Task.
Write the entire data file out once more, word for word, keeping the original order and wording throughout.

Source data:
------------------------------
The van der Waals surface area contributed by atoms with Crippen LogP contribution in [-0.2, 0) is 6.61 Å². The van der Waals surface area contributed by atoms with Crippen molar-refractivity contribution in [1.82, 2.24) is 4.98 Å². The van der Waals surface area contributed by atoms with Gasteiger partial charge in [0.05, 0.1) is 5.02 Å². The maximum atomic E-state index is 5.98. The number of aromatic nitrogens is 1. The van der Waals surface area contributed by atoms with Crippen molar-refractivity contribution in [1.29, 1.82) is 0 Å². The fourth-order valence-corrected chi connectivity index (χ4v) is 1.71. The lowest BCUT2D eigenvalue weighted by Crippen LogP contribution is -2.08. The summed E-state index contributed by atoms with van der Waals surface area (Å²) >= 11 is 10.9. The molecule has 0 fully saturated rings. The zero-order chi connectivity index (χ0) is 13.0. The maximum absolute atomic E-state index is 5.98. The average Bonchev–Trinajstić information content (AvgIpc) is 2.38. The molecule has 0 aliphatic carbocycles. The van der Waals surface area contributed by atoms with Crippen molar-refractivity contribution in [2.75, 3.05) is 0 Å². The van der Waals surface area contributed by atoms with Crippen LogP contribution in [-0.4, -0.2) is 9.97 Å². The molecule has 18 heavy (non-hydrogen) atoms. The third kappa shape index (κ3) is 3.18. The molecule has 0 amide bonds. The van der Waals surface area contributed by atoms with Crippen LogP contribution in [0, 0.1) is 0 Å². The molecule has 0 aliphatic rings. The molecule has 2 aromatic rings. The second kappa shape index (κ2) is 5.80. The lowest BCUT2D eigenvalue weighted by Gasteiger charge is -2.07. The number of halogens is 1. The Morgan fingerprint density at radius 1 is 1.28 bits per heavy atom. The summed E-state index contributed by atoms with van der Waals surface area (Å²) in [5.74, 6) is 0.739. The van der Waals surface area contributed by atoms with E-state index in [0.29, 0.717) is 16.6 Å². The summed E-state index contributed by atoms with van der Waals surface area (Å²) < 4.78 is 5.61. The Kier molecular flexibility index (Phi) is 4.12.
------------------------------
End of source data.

The van der Waals surface area contributed by atoms with Crippen LogP contribution in [-0.2, 0) is 6.61 Å². The van der Waals surface area contributed by atoms with Crippen molar-refractivity contribution in [1.82, 2.24) is 4.98 Å². The van der Waals surface area contributed by atoms with Gasteiger partial charge in [0.05, 0.1) is 5.02 Å². The maximum atomic E-state index is 5.98. The number of aromatic nitrogens is 1. The van der Waals surface area contributed by atoms with Crippen molar-refractivity contribution in [1.29, 1.82) is 0 Å². The fourth-order valence-corrected chi connectivity index (χ4v) is 1.71. The lowest BCUT2D eigenvalue weighted by Crippen LogP contribution is -2.08. The summed E-state index contributed by atoms with van der Waals surface area (Å²) >= 11 is 10.9. The molecule has 0 fully saturated rings. The zero-order chi connectivity index (χ0) is 13.0. The maximum absolute atomic E-state index is 5.98. The average Bonchev–Trinajstić information content (AvgIpc) is 2.38. The molecule has 0 aliphatic carbocycles. The van der Waals surface area contributed by atoms with Crippen molar-refractivity contribution in [2.75, 3.05) is 0 Å². The van der Waals surface area contributed by atoms with Crippen LogP contribution in [-0.4, -0.2) is 9.97 Å². The molecule has 18 heavy (non-hydrogen) atoms. The third kappa shape index (κ3) is 3.18. The molecule has 0 amide bonds. The van der Waals surface area contributed by atoms with Crippen LogP contribution in [0, 0.1) is 0 Å². The molecule has 0 aliphatic rings. The molecule has 2 aromatic rings. The second kappa shape index (κ2) is 5.80. The lowest BCUT2D eigenvalue weighted by Gasteiger charge is -2.07. The number of halogens is 1. The Morgan fingerprint density at radius 1 is 1.28 bits per heavy atom. The summed E-state index contributed by atoms with van der Waals surface area (Å²) in [5.74, 6) is 0.739. The van der Waals surface area contributed by atoms with E-state index in [0.29, 0.717) is 16.6 Å². The summed E-state index contributed by atoms with van der Waals surface area (Å²) < 4.78 is 5.61. The Kier molecular flexibility index (Phi) is 4.12.